Some background on WFM’s financial performance
Whole Foods Market (WFM) has long reaped the benefits of changing customer preferences toward organic foods, with no real competition. Its sales per square foot and same-store sales were an envy of other food retailers, and its margins outshined most of its peer group.
The company’s sales per square foot were higher than Kroger (KR), Fresh Market (TFM), or Walmart (WMT) and lower than Costco (COST). Costco is a wholesaler that typically has higher sales per square foot but lower margins. WFM’s same-store sales were best in the peer group. It boasted one of the highest EBITDA (earnings before interest, taxes, depreciation, and amortization) margins. For comparison, please refer to the table below.
Competition puts margins under pressure
Whole Foods Market’s (WFM) financial performance has faded with the rising competition. It reported an EBITDA margin of 8.4% in 1Q16, which is its lowest in the last 16 quarters.
Whole Foods is still among the best
Whole Foods’ margins still continue to be among the best in the food retail peer group. Kroger’s last reported EBITDA margin was 5.1% for the quarter ended November 7, 2015. Costco’s (COST) and Sprouts Farmers Market’s (SFM) EBITDA margins were 4% for the quarter ended November 22, 2015, and 8.4% for the quarter ended September 7, 2015.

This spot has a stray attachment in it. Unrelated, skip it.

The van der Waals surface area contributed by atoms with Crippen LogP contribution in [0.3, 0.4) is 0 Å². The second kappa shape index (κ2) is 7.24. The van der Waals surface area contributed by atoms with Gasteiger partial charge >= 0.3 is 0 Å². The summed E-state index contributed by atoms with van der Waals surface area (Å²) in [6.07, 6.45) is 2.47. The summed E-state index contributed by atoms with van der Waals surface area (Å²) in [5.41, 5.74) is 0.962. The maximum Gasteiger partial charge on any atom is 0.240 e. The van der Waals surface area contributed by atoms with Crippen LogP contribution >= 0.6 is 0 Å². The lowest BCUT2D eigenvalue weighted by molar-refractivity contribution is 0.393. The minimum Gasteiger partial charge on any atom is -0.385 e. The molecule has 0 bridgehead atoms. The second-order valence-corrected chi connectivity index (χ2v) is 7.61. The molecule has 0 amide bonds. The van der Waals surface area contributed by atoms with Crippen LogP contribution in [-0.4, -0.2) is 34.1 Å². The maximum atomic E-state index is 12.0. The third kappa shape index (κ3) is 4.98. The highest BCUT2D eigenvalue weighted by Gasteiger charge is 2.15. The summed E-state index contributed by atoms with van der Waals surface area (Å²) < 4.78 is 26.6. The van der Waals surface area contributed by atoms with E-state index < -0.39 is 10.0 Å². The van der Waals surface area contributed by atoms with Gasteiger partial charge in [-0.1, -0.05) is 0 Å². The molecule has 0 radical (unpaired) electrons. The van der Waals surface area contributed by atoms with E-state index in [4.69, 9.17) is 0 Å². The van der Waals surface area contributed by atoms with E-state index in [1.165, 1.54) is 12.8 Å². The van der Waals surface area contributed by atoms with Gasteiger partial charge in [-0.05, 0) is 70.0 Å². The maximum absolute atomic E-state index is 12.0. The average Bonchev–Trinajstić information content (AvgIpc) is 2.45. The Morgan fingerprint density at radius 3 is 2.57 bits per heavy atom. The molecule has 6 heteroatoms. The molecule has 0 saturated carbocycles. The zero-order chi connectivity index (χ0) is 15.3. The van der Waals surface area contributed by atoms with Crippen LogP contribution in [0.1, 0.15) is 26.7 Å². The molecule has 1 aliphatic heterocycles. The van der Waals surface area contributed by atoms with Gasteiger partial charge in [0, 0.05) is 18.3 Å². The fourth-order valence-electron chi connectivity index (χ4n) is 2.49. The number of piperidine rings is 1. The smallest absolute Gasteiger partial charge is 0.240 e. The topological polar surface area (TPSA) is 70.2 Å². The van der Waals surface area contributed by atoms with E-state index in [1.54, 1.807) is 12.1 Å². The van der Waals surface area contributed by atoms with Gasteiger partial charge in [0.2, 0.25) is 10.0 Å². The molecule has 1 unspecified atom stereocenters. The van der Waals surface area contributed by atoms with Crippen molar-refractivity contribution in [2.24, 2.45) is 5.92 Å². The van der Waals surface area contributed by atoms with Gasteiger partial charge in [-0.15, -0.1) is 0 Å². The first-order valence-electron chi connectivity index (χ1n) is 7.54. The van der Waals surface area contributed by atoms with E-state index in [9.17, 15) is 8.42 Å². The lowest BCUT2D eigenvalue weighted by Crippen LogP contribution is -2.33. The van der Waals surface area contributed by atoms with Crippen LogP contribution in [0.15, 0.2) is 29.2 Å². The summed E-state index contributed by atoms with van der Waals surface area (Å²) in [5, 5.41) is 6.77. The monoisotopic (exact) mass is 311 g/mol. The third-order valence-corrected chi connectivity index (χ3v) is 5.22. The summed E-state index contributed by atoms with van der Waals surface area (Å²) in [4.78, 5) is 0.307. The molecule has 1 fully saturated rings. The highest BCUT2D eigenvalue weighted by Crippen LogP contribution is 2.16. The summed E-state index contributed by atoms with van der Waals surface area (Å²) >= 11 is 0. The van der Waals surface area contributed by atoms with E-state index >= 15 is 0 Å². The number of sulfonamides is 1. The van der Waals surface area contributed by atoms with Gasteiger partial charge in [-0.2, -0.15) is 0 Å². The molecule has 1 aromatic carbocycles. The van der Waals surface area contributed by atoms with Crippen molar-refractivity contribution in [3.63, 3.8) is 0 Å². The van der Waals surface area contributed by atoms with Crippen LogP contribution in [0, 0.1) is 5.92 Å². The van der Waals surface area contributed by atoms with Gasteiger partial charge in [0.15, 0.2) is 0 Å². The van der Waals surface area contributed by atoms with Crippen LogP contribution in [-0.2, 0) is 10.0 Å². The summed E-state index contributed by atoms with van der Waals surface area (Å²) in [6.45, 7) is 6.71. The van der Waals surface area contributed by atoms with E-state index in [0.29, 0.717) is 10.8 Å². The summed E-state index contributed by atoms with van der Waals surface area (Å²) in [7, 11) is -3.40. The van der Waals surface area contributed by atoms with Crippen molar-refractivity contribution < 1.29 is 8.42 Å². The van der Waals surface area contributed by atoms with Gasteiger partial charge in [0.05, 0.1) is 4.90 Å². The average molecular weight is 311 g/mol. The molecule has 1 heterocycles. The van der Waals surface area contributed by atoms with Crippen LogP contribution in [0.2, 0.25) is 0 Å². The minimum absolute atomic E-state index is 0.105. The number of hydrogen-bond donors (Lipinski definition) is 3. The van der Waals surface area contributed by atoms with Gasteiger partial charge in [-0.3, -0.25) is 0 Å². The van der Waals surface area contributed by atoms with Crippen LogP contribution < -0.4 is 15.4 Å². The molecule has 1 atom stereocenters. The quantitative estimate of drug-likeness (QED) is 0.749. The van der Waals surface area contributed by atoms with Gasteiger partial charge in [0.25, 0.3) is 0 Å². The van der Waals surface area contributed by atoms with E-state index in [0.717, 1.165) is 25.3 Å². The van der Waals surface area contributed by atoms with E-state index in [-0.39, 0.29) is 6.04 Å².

So who’s the organic retailer’s real competition?
Looking at the figures in the above table, we could probably assume that Whole Foods’ toughest competitor isn’t Kroger (KR) or Sprouts Farmers Market (SFM) but rather its own strong past performance. While WFM is taking all necessary steps to push back Kroger and Sprouts Farmers Market to their original places, getting back to its own original place is WFM’s biggest current challenge.
Whole Foods Market has been working hard to overcome the roadblocks. It’s been taking several initiatives to bolster profitability and improve its price perception. We’ll take a look at some of the company’s initiatives in the next part of this series.